China has once again taken centre-stage in global economics, after a shock devaluation of their currency ended with the suspension of Chinese markets for the second time this week. But when discussing this matter, which currency is correct – the yuan or the renminbi?

The currency of the world’s second largest economy goes by two names, which are often confused and used interchangeably. Technically, both are correct to use, but refer to slightly different things:

Renminbi‘ is the official name of the currency introduced by the Communist People’s Republic of China at the time of its foundation in 1949. It means “the people’s currency”.

Yuan‘ is the name of a unit of the renminbi currency. It is the Chinese word for dollar – the silver coin, mostly minted in the Spanish empire, used by foreign merchants in China for some four centuries. Just to confuse matters further, Yuan is also referred to as “kuài” in spoken Chinese.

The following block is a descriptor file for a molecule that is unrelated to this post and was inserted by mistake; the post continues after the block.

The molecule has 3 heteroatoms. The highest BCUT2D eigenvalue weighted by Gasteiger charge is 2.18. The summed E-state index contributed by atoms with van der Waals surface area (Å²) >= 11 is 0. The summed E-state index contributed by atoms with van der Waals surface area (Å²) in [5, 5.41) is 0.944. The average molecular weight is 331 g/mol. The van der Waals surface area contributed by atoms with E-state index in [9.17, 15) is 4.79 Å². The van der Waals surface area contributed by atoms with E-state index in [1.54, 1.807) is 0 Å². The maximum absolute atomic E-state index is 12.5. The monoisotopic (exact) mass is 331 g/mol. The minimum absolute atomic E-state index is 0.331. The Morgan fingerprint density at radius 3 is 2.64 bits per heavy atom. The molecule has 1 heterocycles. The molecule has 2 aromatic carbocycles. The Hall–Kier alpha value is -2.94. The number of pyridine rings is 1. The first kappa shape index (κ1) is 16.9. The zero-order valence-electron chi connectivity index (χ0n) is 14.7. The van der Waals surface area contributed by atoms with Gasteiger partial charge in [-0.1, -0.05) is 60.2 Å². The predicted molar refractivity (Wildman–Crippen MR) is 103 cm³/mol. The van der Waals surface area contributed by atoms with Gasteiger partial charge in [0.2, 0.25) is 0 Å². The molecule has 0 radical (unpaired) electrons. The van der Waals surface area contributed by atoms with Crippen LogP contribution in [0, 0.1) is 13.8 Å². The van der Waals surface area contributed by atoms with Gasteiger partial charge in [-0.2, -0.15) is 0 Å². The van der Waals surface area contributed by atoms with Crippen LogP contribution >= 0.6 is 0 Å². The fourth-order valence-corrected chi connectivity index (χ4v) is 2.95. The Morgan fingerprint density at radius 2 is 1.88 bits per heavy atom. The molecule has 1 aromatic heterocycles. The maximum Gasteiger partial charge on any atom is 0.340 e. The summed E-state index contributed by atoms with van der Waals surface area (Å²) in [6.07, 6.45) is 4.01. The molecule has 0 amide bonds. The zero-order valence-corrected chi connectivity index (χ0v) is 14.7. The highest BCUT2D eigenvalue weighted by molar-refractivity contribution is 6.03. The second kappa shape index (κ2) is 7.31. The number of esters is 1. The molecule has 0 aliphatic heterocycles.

Renminbi is the official name, with yuan being the main unit – for example, in Britain, Pound Sterling is the official name but the main unit is pounds. An item may cost £1 or £10 – but never 1 or 10 sterling.

So, in short, when you’re speaking about the currency as a whole — and not about a particular number of yuan — it’s correct to say renminbi. When speaking about a specific amount, it’s yuan.

Miranda Wadham on 07/01/2016
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